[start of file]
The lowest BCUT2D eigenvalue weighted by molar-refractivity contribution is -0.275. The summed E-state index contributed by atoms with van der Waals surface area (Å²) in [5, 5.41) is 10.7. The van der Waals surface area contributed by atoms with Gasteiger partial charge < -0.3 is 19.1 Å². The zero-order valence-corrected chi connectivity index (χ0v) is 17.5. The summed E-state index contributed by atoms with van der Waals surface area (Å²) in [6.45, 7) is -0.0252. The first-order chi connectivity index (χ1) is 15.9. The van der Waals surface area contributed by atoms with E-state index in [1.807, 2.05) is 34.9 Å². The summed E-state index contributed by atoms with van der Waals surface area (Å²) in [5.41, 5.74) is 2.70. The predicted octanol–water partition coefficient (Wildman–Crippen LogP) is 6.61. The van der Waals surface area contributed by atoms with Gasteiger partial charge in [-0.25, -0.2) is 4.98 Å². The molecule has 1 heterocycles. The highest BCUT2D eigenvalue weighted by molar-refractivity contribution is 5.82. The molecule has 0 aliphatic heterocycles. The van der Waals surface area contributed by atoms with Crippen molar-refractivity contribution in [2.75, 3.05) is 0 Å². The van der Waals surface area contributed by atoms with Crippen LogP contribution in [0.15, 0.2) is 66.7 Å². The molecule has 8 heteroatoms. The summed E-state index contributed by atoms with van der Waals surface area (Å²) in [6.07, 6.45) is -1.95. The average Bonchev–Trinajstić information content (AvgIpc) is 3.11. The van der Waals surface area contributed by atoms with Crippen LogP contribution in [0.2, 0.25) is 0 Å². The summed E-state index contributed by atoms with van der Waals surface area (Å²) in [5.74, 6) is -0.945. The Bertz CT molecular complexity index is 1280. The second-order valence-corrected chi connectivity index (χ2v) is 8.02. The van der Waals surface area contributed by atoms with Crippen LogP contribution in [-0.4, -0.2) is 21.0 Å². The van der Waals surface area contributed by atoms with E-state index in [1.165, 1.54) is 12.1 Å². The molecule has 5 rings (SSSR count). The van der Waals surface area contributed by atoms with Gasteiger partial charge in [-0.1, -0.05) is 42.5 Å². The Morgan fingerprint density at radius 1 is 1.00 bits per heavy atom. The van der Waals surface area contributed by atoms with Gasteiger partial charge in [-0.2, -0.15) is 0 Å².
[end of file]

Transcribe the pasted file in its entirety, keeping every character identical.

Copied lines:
The lowest BCUT2D eigenvalue weighted by molar-refractivity contribution is -0.275. The summed E-state index contributed by atoms with van der Waals surface area (Å²) in [5, 5.41) is 10.7. The van der Waals surface area contributed by atoms with Gasteiger partial charge < -0.3 is 19.1 Å². The zero-order valence-corrected chi connectivity index (χ0v) is 17.5. The summed E-state index contributed by atoms with van der Waals surface area (Å²) in [6.45, 7) is -0.0252. The first-order chi connectivity index (χ1) is 15.9. The van der Waals surface area contributed by atoms with E-state index in [1.807, 2.05) is 34.9 Å². The summed E-state index contributed by atoms with van der Waals surface area (Å²) in [5.41, 5.74) is 2.70. The predicted octanol–water partition coefficient (Wildman–Crippen LogP) is 6.61. The van der Waals surface area contributed by atoms with Gasteiger partial charge in [-0.25, -0.2) is 4.98 Å². The molecule has 1 heterocycles. The highest BCUT2D eigenvalue weighted by molar-refractivity contribution is 5.82. The molecule has 0 aliphatic heterocycles. The van der Waals surface area contributed by atoms with Crippen molar-refractivity contribution in [2.75, 3.05) is 0 Å². The van der Waals surface area contributed by atoms with Crippen LogP contribution in [0.15, 0.2) is 66.7 Å². The molecule has 8 heteroatoms. The summed E-state index contributed by atoms with van der Waals surface area (Å²) in [6.07, 6.45) is -1.95. The average Bonchev–Trinajstić information content (AvgIpc) is 3.11. The van der Waals surface area contributed by atoms with Crippen LogP contribution in [0.2, 0.25) is 0 Å². The summed E-state index contributed by atoms with van der Waals surface area (Å²) in [5.74, 6) is -0.945. The Bertz CT molecular complexity index is 1280. The second-order valence-corrected chi connectivity index (χ2v) is 8.02. The van der Waals surface area contributed by atoms with Crippen LogP contribution in [-0.4, -0.2) is 21.0 Å². The van der Waals surface area contributed by atoms with E-state index in [1.165, 1.54) is 12.1 Å². The molecule has 5 rings (SSSR count). The van der Waals surface area contributed by atoms with Gasteiger partial charge in [-0.1, -0.05) is 42.5 Å². The Morgan fingerprint density at radius 1 is 1.00 bits per heavy atom. The van der Waals surface area contributed by atoms with Gasteiger partial charge in [-0.2, -0.15) is 0 Å².